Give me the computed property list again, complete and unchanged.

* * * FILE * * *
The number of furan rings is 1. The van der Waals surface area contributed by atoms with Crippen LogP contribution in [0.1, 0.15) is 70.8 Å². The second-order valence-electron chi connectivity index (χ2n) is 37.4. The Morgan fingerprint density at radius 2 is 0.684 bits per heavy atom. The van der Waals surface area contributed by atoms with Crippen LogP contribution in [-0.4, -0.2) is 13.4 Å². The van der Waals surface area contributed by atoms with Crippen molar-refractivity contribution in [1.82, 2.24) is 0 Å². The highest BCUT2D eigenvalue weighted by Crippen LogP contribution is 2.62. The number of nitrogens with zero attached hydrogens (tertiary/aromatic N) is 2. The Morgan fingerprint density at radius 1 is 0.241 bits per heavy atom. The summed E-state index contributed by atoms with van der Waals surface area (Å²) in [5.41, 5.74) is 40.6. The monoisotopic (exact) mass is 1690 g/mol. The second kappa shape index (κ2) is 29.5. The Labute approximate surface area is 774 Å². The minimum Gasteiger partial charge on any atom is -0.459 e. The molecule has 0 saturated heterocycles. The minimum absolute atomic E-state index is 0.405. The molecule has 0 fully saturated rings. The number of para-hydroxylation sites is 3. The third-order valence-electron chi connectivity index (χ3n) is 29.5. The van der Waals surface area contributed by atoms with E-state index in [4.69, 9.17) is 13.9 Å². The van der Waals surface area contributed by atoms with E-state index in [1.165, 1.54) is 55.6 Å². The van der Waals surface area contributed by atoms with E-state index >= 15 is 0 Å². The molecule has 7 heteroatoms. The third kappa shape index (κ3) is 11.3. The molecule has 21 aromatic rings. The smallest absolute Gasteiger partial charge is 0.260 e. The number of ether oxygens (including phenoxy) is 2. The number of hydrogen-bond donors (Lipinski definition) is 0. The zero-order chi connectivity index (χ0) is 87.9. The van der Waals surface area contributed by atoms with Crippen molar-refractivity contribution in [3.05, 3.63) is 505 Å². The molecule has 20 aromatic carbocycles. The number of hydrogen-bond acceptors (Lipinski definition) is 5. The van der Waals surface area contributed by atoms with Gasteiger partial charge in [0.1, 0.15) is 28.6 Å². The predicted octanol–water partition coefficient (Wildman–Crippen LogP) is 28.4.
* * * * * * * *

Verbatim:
The number of furan rings is 1. The van der Waals surface area contributed by atoms with Crippen LogP contribution in [0.1, 0.15) is 70.8 Å². The second-order valence-electron chi connectivity index (χ2n) is 37.4. The Morgan fingerprint density at radius 2 is 0.684 bits per heavy atom. The van der Waals surface area contributed by atoms with Crippen LogP contribution in [-0.4, -0.2) is 13.4 Å². The van der Waals surface area contributed by atoms with Crippen molar-refractivity contribution in [1.82, 2.24) is 0 Å². The highest BCUT2D eigenvalue weighted by Crippen LogP contribution is 2.62. The number of nitrogens with zero attached hydrogens (tertiary/aromatic N) is 2. The Morgan fingerprint density at radius 1 is 0.241 bits per heavy atom. The summed E-state index contributed by atoms with van der Waals surface area (Å²) in [5.41, 5.74) is 40.6. The monoisotopic (exact) mass is 1690 g/mol. The second kappa shape index (κ2) is 29.5. The Labute approximate surface area is 774 Å². The minimum Gasteiger partial charge on any atom is -0.459 e. The molecule has 0 saturated heterocycles. The minimum absolute atomic E-state index is 0.405. The molecule has 0 fully saturated rings. The number of para-hydroxylation sites is 3. The third-order valence-electron chi connectivity index (χ3n) is 29.5. The van der Waals surface area contributed by atoms with E-state index in [4.69, 9.17) is 13.9 Å². The van der Waals surface area contributed by atoms with E-state index in [1.165, 1.54) is 55.6 Å². The van der Waals surface area contributed by atoms with E-state index >= 15 is 0 Å². The molecule has 7 heteroatoms. The third kappa shape index (κ3) is 11.3. The molecule has 21 aromatic rings. The smallest absolute Gasteiger partial charge is 0.260 e. The number of ether oxygens (including phenoxy) is 2. The number of hydrogen-bond donors (Lipinski definition) is 0. The zero-order chi connectivity index (χ0) is 87.9. The van der Waals surface area contributed by atoms with Crippen molar-refractivity contribution in [3.05, 3.63) is 505 Å². The molecule has 20 aromatic carbocycles. The number of hydrogen-bond acceptors (Lipinski definition) is 5. The van der Waals surface area contributed by atoms with Gasteiger partial charge in [0.1, 0.15) is 28.6 Å². The predicted octanol–water partition coefficient (Wildman–Crippen LogP) is 28.4.